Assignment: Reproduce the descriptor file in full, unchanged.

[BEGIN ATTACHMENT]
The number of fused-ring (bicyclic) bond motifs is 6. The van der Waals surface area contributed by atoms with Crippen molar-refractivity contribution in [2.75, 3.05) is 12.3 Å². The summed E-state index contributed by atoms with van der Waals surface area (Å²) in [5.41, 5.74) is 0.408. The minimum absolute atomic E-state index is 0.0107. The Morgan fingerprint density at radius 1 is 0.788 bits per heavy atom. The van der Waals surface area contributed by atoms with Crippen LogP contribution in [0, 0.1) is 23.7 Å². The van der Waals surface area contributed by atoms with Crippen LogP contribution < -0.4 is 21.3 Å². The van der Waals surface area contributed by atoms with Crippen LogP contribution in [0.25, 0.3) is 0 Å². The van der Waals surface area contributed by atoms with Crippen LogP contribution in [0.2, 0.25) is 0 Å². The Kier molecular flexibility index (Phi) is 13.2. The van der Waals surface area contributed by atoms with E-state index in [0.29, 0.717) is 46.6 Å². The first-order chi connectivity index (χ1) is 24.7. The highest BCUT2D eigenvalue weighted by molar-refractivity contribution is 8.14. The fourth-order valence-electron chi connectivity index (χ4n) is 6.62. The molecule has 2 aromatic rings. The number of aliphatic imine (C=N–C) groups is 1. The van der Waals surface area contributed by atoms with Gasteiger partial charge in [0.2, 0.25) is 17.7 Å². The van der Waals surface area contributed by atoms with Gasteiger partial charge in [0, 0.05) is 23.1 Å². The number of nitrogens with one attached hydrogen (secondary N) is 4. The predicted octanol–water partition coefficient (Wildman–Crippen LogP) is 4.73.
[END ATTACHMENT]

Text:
The number of fused-ring (bicyclic) bond motifs is 6. The van der Waals surface area contributed by atoms with Crippen molar-refractivity contribution in [2.75, 3.05) is 12.3 Å². The summed E-state index contributed by atoms with van der Waals surface area (Å²) in [5.41, 5.74) is 0.408. The minimum absolute atomic E-state index is 0.0107. The Morgan fingerprint density at radius 1 is 0.788 bits per heavy atom. The van der Waals surface area contributed by atoms with Crippen LogP contribution in [0, 0.1) is 23.7 Å². The van der Waals surface area contributed by atoms with Crippen LogP contribution < -0.4 is 21.3 Å². The van der Waals surface area contributed by atoms with Crippen LogP contribution in [0.25, 0.3) is 0 Å². The van der Waals surface area contributed by atoms with Crippen LogP contribution in [0.2, 0.25) is 0 Å². The Kier molecular flexibility index (Phi) is 13.2. The van der Waals surface area contributed by atoms with E-state index in [0.29, 0.717) is 46.6 Å². The first-order chi connectivity index (χ1) is 24.7. The highest BCUT2D eigenvalue weighted by molar-refractivity contribution is 8.14. The fourth-order valence-electron chi connectivity index (χ4n) is 6.62. The molecule has 2 aromatic rings. The number of aliphatic imine (C=N–C) groups is 1. The van der Waals surface area contributed by atoms with Gasteiger partial charge in [0.2, 0.25) is 17.7 Å². The van der Waals surface area contributed by atoms with Gasteiger partial charge in [0, 0.05) is 23.1 Å². The number of nitrogens with one attached hydrogen (secondary N) is 4. The predicted octanol–water partition coefficient (Wildman–Crippen LogP) is 4.73.